“In the beginning God created the heaven and the earth.
And the earth was without form, and void; and darkness was upon the face of the deep.
And the Spirit of God moved upon the face of the waters.
And God said, Let there be light: and there was light.
And God saw the light, and it was good; and God divided the light from the darkness.”
Lighting makes or breaks the ambiance. Bad lighting can do some very serious damage to the aesthetics of an architectural space. A beautiful lobby can look ugly because of bad lighting and on the other hand, a drab and dull property can be made to look desirable and efficient with quality lighting.
Lighting design was a very expensive affair until the early 1900’s. An empirical view of design costs in lighting over the last 700 years show a 12,000-fold decline in the price of a truly important service. The advent of LEDs show a 100 fold reduction and automated IoT lighting design techniques have brought in another 50 fold reduction in lighting prices. How did this all happen? How is it that what was one day, only a rich man’s privilege today a common man’s need? The answer lies in automation, scalability and durability.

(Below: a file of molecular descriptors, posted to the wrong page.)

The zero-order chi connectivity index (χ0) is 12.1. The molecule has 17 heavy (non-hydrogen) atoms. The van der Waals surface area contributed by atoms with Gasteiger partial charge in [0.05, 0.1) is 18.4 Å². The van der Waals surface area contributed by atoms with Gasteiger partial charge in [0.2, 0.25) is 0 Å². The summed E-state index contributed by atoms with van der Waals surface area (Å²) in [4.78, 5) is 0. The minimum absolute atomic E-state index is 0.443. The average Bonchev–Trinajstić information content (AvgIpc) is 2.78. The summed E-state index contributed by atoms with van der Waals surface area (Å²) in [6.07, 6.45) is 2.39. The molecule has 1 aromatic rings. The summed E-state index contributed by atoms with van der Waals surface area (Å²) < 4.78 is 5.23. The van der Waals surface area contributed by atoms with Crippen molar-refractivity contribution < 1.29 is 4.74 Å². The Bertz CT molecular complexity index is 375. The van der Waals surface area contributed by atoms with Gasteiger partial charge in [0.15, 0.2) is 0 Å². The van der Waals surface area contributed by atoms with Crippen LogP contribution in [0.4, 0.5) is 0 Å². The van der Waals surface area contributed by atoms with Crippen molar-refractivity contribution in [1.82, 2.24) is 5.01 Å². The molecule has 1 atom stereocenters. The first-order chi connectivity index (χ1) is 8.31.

The middle ages were a period of darkness and despair; an era that watched the foundation values and innovations of the Roman Empire crumble and turn into dust as the rich grew richer and the poor became poorer. Tallow candles, produced from the fat of mutton were the available source of artificial light. The price of candles were high compared the low income of the people and this meant that candles were unaffordable for most. Therefore, most people lived in near complete darkness.
It was not until the early 19th century that the transition from candles to coal gas began. The transition happened so rapidly, that by the mid-19th century it was concluded. These gas lamps were cheaper, were twice as efficient as candles and did not emit foul odor. In addition they also reduced the risk of fires. They were replaced by kerosene lamps in a few decades, primarily since gas lamps required installation of gas pipelines while kerosene lamps did not. This particularly benefited the poorer households. The tides began to turn and lighting slowly began to transition from an item of luxury to a household need.